The United States also would provide Israel with KC-135 refueling planes, which could extend the range of Israeli fighters and bombers so that they could be used for an attack on a country such as Iran. Israel also would acquire advanced missiles for its warplanes.
Hagel has visited Israel several times previously, including during his 12 years as a Republican senator from Nebraska, but this is his first visit since he became defense secretary in February. Hagel was narrowly confirmed by the Senate after some proIsrael groups vigorously opposed his nomination, arguing that he was insufficiently supportive of the Jewish state and too soft on Iran.
Speaking to reporters aboard his military aircraft, Hagel was reluctant to reopen that debate, saying that his confirmation hearing was “years ago.”
He also took pains to emphasize that the United States and Israel regard Iran as a clear threat that must be prevented from developing nuclear weapons. He stressed Israel’s right to self-defense and repeated that the Obama administration would not rule out military action to stop Iran from building nuclear bombs.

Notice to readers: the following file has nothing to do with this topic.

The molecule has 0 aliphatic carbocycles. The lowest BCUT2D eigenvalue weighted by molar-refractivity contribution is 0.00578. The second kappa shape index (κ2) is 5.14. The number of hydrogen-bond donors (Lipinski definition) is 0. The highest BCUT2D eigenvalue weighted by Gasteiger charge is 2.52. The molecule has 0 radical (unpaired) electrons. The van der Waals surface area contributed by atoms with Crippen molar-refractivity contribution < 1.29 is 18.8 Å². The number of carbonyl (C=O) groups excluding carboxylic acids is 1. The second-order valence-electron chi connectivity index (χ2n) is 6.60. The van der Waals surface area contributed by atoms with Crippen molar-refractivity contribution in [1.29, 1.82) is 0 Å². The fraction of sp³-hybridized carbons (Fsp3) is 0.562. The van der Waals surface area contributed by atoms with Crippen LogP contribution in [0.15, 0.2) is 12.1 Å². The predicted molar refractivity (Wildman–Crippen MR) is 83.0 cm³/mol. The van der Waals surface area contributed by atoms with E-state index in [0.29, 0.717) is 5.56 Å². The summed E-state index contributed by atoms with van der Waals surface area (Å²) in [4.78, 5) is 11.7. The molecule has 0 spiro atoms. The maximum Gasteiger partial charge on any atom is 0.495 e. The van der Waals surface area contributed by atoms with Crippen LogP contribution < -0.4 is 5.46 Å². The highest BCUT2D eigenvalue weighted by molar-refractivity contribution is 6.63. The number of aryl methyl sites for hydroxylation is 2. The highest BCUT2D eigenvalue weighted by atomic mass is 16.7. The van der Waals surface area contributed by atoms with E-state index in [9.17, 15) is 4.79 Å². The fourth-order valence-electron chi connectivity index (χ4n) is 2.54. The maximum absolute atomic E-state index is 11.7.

“I don’t think there’s any daylight there,” he said, referring to the U.S. and Israeli stances toward Iran.
But Hagel acknowledged that the Obama administration and Israel do not share the same assessments about how close Iran is to developing nuclear weapons and whether international sanctions and diplomacy can be successful.
“When you back down into the specifics of the timing of when and if Iran decides to pursue a nuclear weapon, there may well be some differences,” he said.
Hagel toured Yad Vashem, Israel’s vivid memorial to victims of the Holocaust, and was slated to meet with Israeli Defense Minister Moshe Yaalon. Hagel is scheduled to meet with other Israeli leaders Monday and Tuesday, including Prime Minister Benjamin Netanyahu.
Israel is the first stop for Hagel on a Middle East journey that also will take him to four Arab countries: Jordan, Egypt, Saudi Arabia and the United Arab Emirates.
Saudi Arabia and the UAE are the other two countries negotiating the $10 billion arms deal. The UAE is seeking to buy 25 F-15 fighter jets and other weapons, while Saudi Arabia wants advanced missiles to equip a $30 billion fleet of F-15 aircraft that it bought from the United States in 2011.